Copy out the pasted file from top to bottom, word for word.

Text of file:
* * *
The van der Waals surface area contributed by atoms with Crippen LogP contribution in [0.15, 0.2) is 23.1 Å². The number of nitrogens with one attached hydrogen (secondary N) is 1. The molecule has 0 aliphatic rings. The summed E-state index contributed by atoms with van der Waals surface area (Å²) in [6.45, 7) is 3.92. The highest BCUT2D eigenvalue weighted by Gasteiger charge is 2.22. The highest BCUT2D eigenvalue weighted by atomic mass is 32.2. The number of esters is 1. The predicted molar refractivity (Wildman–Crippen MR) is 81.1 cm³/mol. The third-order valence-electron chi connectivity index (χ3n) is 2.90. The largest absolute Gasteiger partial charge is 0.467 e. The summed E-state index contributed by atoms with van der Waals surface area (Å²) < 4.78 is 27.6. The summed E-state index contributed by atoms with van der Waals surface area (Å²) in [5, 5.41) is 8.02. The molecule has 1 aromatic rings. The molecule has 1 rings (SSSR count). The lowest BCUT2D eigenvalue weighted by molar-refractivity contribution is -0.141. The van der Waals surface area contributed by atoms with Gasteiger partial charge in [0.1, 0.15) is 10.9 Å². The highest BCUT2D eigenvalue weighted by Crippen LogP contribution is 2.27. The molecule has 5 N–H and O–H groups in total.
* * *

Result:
The van der Waals surface area contributed by atoms with Crippen LogP contribution in [0.15, 0.2) is 23.1 Å². The number of nitrogens with one attached hydrogen (secondary N) is 1. The molecule has 0 aliphatic rings. The summed E-state index contributed by atoms with van der Waals surface area (Å²) in [6.45, 7) is 3.92. The highest BCUT2D eigenvalue weighted by Gasteiger charge is 2.22. The highest BCUT2D eigenvalue weighted by atomic mass is 32.2. The number of esters is 1. The predicted molar refractivity (Wildman–Crippen MR) is 81.1 cm³/mol. The third-order valence-electron chi connectivity index (χ3n) is 2.90. The largest absolute Gasteiger partial charge is 0.467 e. The summed E-state index contributed by atoms with van der Waals surface area (Å²) < 4.78 is 27.6. The summed E-state index contributed by atoms with van der Waals surface area (Å²) in [5, 5.41) is 8.02. The molecule has 1 aromatic rings. The molecule has 1 rings (SSSR count). The lowest BCUT2D eigenvalue weighted by molar-refractivity contribution is -0.141. The van der Waals surface area contributed by atoms with Gasteiger partial charge in [0.1, 0.15) is 10.9 Å². The highest BCUT2D eigenvalue weighted by Crippen LogP contribution is 2.27. The molecule has 5 N–H and O–H groups in total.